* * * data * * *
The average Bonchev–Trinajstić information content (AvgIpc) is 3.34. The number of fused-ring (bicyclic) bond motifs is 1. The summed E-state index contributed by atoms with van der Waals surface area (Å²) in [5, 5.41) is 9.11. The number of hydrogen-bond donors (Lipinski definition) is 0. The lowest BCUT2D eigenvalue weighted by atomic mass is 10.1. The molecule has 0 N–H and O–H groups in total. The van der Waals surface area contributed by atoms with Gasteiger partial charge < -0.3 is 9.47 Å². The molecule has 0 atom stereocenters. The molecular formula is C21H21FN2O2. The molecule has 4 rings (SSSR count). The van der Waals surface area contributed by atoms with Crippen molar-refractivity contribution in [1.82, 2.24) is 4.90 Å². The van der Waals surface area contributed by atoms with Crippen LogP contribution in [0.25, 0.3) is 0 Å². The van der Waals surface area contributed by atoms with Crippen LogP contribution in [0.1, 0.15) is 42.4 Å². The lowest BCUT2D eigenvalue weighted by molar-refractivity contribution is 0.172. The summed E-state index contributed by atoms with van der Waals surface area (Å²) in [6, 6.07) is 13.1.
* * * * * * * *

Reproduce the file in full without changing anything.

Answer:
The average Bonchev–Trinajstić information content (AvgIpc) is 3.34. The number of fused-ring (bicyclic) bond motifs is 1. The summed E-state index contributed by atoms with van der Waals surface area (Å²) in [5, 5.41) is 9.11. The number of hydrogen-bond donors (Lipinski definition) is 0. The lowest BCUT2D eigenvalue weighted by atomic mass is 10.1. The molecule has 0 N–H and O–H groups in total. The van der Waals surface area contributed by atoms with Gasteiger partial charge < -0.3 is 9.47 Å². The molecule has 0 atom stereocenters. The molecular formula is C21H21FN2O2. The molecule has 4 rings (SSSR count). The van der Waals surface area contributed by atoms with Crippen molar-refractivity contribution in [1.82, 2.24) is 4.90 Å². The van der Waals surface area contributed by atoms with Crippen LogP contribution in [0.25, 0.3) is 0 Å². The van der Waals surface area contributed by atoms with Crippen LogP contribution in [0.1, 0.15) is 42.4 Å². The lowest BCUT2D eigenvalue weighted by molar-refractivity contribution is 0.172. The summed E-state index contributed by atoms with van der Waals surface area (Å²) in [6, 6.07) is 13.1.